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Convicted Polo Mogul Released From Jail On $7M Bond

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(Source: CBS4) Polo magnate John Goodman testifies in his own defense on Wednesday, March 21, 2012.

(Source: CBS4) Polo magnate John Goodman testifies in his own defense on Wednesday, March 21, 2012.

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South Florida Crime

WEST PALM BEACH (CBSMiami) – Wellington polo mogul John Goodman will spend the weekend at home after being released from jail Friday morning on a $7 million bondl.

Goodman left the Palm Beach County Jail at 7:45 a.m. in the back seat of an unmarked sheriff’s office car and did not stop to speak to the media gathered to await his release.

A judge set bond earlier this week for Goodman who is appealing his DUI manslaughter conviction and 16-year prison sentence for the 2010 death of 23-year-old Scott Wilson.

Goodman has strict conditions for his bond that will keep him in clear sight of the long arm of the law.

Conditions of his house arrest include confinement to the International Polo Club property in Wellington, where he has both a home and an office and he must pay for police officers to keep an eye on him 24 hours a day.

He must submit to random drug and alcohol testing at his own expense and wear and electronic monitoring device. He turned in his passport a month ago.

The judge also banned him from Wellington’s social scene. He’s not allowed to attend any social activities. There’s a no drinking order and no drugs not prescribed by a doctor.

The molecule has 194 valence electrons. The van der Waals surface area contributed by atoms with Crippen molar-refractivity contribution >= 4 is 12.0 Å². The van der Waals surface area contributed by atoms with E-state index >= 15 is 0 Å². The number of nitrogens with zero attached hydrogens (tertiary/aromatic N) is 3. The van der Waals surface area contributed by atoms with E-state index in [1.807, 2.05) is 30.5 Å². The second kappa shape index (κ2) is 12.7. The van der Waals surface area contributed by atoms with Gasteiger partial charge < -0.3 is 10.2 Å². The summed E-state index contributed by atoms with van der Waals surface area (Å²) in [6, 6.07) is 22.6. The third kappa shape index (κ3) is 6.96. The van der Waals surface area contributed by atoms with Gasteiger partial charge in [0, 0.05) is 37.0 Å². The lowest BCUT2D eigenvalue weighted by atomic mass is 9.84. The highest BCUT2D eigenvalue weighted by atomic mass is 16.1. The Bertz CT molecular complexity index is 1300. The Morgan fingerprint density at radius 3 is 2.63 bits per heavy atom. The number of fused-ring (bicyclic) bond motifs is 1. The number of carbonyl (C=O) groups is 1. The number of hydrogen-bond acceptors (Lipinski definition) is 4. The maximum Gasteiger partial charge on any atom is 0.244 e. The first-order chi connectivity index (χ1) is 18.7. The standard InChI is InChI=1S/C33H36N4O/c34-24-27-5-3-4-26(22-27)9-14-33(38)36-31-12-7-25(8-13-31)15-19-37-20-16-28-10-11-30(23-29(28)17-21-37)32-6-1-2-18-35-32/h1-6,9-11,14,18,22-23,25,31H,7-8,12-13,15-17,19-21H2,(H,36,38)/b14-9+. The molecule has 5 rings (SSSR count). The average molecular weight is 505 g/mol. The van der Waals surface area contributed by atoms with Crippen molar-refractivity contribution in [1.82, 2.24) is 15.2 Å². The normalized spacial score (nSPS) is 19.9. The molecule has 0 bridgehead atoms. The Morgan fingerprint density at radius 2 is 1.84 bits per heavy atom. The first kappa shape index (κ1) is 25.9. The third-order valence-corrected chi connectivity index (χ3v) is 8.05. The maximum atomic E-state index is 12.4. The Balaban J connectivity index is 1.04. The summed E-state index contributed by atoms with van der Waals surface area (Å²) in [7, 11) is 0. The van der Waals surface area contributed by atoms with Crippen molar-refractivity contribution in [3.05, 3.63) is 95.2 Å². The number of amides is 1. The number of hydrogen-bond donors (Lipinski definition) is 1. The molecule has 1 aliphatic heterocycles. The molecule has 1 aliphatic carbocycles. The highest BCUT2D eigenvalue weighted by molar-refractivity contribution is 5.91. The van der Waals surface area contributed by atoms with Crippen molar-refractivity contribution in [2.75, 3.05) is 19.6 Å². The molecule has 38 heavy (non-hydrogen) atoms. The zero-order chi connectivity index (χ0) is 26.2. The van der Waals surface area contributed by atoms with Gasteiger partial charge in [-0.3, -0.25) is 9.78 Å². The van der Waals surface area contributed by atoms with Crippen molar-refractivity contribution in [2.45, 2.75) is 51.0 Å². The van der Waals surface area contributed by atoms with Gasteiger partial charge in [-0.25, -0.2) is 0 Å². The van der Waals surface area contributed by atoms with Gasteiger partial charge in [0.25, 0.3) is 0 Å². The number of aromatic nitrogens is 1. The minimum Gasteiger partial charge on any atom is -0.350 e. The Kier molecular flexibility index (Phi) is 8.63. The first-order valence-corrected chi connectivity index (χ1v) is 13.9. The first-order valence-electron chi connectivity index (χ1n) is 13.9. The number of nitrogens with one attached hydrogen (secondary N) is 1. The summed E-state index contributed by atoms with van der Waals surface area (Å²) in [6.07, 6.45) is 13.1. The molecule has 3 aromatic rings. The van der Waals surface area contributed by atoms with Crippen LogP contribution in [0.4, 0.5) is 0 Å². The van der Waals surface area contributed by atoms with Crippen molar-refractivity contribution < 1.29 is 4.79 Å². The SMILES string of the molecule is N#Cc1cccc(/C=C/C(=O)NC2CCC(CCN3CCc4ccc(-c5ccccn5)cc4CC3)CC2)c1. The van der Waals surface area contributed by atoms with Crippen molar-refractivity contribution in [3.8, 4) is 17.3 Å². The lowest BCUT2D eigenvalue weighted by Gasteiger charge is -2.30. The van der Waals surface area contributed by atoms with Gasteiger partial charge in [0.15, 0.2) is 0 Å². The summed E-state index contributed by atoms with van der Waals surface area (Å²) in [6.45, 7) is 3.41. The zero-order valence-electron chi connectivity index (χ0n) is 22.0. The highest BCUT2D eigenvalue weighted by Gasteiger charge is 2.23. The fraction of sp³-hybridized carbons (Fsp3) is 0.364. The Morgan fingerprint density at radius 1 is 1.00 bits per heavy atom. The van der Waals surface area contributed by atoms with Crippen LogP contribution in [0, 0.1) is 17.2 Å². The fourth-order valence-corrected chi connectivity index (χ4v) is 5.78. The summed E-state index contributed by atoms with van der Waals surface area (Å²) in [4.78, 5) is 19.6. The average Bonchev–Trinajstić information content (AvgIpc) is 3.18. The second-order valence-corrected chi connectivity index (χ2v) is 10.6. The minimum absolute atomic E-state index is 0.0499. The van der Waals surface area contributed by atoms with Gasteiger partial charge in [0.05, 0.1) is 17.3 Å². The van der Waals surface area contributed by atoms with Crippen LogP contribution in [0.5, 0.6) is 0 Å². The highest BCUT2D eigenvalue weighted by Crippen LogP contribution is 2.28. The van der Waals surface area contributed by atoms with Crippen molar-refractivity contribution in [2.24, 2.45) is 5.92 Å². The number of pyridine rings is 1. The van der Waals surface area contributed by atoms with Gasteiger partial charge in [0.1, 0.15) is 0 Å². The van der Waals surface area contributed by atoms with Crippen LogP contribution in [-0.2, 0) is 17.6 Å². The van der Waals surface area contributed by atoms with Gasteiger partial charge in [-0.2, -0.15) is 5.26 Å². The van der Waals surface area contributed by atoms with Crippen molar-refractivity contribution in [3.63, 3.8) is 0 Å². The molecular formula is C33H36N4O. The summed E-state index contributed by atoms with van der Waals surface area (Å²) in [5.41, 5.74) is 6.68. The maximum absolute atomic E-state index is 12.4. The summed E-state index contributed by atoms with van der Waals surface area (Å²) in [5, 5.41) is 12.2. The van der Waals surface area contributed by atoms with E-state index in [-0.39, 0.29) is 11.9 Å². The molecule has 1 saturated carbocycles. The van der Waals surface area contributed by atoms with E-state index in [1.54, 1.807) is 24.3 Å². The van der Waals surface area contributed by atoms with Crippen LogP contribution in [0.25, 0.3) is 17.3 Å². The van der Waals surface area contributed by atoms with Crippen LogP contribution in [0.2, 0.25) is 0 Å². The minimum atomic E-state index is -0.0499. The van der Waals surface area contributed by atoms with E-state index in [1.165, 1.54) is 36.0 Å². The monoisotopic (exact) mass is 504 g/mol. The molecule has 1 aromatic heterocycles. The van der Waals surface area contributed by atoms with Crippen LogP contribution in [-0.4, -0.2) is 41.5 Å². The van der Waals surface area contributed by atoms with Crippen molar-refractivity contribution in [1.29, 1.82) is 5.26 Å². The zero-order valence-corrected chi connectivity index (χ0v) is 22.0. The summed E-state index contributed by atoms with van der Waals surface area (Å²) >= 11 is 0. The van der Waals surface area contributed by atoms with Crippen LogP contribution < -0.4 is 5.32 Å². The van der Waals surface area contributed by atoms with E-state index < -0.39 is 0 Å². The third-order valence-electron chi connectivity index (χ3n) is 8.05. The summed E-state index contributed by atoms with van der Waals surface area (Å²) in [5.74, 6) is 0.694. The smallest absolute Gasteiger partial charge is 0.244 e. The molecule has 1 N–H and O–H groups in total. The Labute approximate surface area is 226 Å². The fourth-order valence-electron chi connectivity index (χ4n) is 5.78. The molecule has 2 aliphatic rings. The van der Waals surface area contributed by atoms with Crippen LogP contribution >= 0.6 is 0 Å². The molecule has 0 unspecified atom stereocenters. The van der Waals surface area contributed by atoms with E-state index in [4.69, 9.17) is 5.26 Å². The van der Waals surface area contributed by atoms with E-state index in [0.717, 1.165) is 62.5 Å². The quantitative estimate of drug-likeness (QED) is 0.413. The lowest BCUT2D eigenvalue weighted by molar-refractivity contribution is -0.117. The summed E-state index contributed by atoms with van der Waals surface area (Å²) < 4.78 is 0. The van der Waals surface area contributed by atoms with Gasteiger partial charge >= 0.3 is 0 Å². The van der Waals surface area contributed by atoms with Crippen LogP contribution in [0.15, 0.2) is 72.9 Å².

And there’s one big wild card. Goodman arranged to adopt his 42-year-old girlfriend on what critics claim is an effort to gain control of hundreds of millions in trust funds for his children. The judge said if the courts OK the adoption and increase the chance Goodman will have access to that money, he will remove the bond and put Goodman behind bars.

Goodman was jailed in March after a jury convicted him of DUI manslaughter in the death of Wilson, who drowned after Goodman’s Bentley crashed into his Hyundai and pushed it into a canal.  Authorities said Goodman left the scene and waited nearly an hour to call 911. His blood alcohol level measured more than twice the legal driving limit.

Goodman’s legal team, led by attorney Roy Black, is appealing his conviction and legal sentence on several grounds, including allegations of juror misconduct.

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